I then went to my Oma and Opa’s room and told them the situation. My friend and I’s flights left at 9am, which meant we had to pack and leave for Schipol airport in just 3 hours. I wasn’t able to hug my Aunt, Uncle, and cousins goodbye.
I got back to Orlando, Florida, in the evening, not even 24 hours after finding out I had to leave. When I saw my mom, I cried. I thought of all the stories of all the people who had been on this study abroad journey with me, and imagined the hurt they were feeling. We had been thrown around the world, vagabonds, without a home.
Again, flying to the United States of America felt like going back in time. I went to my favorite Thai Restaurant. I visited my grandparent’s new house. I finally got to see my boyfriend again. It felt like no one knew what the virus was, or how serious it could become. Sometimes I saw flashbacks of Italy, all the broken memories. Who was to say this couldn’t happen here?
A day felt like a week, and a week felt like a month. So much changed so fast.
New federal and state orders were made each day, which limited our ability to go places or see people. Gatherings were capped at 10 people. Non-essential businesses were closed. Restaurants and bars couldn’t seat individuals. Our family instituted a policy that severely limited our ability to see people outside our predetermined ‘circles.’ Then we weren’t able to see people at all. Clients began canceling their contracts with our family business. People had to be laid off. I knew of family members and distant friends who had contracted the virus, struggling or succumbing to death. And even then, not all people have taken the virus seriously. Home didn’t feel like home.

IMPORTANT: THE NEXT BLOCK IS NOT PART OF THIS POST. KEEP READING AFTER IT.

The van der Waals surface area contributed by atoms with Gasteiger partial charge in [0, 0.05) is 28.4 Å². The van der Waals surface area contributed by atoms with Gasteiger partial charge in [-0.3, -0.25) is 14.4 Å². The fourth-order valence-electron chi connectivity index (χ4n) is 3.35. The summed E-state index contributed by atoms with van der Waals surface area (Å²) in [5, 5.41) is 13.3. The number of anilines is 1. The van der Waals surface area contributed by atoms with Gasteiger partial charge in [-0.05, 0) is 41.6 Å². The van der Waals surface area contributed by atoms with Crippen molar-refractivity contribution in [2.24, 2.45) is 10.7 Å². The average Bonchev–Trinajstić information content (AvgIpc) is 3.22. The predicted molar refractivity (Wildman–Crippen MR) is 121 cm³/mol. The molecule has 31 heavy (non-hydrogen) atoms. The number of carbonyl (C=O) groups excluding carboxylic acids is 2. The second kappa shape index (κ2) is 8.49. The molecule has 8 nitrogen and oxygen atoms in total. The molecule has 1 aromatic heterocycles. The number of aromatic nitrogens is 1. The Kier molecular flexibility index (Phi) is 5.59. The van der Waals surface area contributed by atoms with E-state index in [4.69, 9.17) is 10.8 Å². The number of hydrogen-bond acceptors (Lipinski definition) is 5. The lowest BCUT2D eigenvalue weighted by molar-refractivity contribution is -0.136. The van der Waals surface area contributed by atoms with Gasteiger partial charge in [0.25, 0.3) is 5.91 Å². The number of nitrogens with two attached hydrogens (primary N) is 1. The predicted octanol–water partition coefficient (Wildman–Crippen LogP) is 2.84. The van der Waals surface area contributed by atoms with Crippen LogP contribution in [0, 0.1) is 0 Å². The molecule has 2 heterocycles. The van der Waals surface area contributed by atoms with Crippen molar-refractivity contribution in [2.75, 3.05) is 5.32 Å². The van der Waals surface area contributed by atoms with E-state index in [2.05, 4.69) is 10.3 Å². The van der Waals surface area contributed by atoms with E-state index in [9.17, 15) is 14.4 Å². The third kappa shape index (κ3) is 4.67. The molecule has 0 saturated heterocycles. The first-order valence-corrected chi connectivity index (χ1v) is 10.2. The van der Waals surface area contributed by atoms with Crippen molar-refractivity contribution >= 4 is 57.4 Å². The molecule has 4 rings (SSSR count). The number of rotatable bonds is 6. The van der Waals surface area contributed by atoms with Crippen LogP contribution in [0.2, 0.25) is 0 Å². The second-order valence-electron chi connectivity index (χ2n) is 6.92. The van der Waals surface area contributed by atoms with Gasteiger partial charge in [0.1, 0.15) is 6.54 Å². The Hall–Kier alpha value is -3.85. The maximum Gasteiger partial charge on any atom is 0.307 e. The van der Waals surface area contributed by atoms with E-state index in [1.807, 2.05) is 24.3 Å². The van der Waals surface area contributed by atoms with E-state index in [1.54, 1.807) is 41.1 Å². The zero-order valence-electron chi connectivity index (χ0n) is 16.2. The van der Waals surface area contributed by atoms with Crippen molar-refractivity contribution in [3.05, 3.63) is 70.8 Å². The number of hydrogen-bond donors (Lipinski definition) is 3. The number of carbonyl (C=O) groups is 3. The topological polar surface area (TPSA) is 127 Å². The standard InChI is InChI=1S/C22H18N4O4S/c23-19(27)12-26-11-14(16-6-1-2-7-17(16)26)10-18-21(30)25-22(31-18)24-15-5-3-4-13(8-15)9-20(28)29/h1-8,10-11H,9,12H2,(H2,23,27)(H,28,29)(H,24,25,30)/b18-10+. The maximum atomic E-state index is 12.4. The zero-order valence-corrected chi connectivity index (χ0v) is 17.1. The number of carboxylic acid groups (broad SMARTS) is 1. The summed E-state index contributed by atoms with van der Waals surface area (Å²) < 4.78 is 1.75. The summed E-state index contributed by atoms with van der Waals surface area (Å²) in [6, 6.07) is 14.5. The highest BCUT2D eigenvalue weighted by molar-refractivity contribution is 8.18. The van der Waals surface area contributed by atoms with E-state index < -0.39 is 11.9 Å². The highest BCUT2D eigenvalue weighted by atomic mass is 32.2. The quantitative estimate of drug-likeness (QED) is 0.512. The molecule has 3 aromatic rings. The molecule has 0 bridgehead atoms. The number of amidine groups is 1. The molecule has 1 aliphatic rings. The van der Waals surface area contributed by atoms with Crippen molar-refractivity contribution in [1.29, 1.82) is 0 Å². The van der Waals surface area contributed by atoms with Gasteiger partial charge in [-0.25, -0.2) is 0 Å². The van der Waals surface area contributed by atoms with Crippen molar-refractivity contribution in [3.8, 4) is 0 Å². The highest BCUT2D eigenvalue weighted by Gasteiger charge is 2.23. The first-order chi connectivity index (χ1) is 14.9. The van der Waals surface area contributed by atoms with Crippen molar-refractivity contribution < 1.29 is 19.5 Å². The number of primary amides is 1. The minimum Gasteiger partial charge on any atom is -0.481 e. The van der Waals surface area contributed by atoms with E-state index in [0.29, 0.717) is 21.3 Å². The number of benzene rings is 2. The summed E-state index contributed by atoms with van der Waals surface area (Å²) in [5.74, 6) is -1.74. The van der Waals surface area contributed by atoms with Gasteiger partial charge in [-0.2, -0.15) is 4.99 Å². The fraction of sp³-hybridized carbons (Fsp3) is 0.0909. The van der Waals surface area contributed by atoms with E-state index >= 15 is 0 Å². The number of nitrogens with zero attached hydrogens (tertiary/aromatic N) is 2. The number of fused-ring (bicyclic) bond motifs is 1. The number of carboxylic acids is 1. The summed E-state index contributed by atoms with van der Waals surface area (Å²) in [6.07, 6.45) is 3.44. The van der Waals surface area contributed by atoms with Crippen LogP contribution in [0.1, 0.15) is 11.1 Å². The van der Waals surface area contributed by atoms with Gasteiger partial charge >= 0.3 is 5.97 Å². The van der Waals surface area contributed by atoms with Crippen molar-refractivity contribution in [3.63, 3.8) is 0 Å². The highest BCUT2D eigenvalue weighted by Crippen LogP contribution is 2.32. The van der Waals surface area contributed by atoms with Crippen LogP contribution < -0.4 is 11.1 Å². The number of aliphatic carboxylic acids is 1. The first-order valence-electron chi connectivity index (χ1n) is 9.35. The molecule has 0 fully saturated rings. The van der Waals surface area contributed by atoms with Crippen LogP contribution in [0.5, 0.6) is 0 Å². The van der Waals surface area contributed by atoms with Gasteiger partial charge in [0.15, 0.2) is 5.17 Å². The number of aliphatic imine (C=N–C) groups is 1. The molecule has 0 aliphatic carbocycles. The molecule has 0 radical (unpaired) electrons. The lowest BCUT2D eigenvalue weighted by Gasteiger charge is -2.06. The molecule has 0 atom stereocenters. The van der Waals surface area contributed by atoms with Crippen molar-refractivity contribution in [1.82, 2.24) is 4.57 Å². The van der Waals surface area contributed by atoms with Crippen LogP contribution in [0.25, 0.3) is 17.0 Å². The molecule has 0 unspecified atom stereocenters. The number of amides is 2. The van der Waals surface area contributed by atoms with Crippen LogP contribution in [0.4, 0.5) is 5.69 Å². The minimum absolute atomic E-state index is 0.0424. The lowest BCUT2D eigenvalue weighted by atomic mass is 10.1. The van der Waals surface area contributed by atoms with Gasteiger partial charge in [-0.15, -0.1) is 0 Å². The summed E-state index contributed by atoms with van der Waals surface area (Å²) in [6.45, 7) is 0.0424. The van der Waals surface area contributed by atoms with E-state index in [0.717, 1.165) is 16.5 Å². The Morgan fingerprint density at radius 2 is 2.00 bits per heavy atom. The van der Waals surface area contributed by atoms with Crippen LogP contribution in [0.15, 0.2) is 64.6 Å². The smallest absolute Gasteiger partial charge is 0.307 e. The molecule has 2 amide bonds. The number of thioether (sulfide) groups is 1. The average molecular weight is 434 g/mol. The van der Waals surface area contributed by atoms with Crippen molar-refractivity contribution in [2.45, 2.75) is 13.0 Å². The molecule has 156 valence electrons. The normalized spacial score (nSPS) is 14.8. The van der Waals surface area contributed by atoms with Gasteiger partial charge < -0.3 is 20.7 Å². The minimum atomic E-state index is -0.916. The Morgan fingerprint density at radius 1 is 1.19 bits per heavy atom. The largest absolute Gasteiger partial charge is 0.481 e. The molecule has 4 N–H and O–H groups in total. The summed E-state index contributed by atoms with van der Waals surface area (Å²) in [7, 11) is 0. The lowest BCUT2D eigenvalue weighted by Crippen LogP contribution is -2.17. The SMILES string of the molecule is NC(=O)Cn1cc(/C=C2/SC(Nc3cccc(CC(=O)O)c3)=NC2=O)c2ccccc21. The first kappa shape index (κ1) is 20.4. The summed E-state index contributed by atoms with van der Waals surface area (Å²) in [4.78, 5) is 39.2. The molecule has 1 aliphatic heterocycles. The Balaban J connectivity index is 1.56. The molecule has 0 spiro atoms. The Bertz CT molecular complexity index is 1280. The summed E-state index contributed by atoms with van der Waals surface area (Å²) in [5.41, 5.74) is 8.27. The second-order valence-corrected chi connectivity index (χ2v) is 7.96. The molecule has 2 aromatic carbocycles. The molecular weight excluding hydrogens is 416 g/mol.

In my first blog post before leaving for my semester in Rome, I wrote the following statement: “It is not the fear of a foreign land, language, or culture that frightens me; I’ve experienced that many times before. It is the feeling of doing something on my own. To start over for a brief moment in time. To not have the control I’ve become accustomed to.”
It is true. In the course of two months, I lost complete control over my life and circumstance. There came many moments where I didn’t want to get up in the mornings because waking up meant more bad news. More losses. This still happens.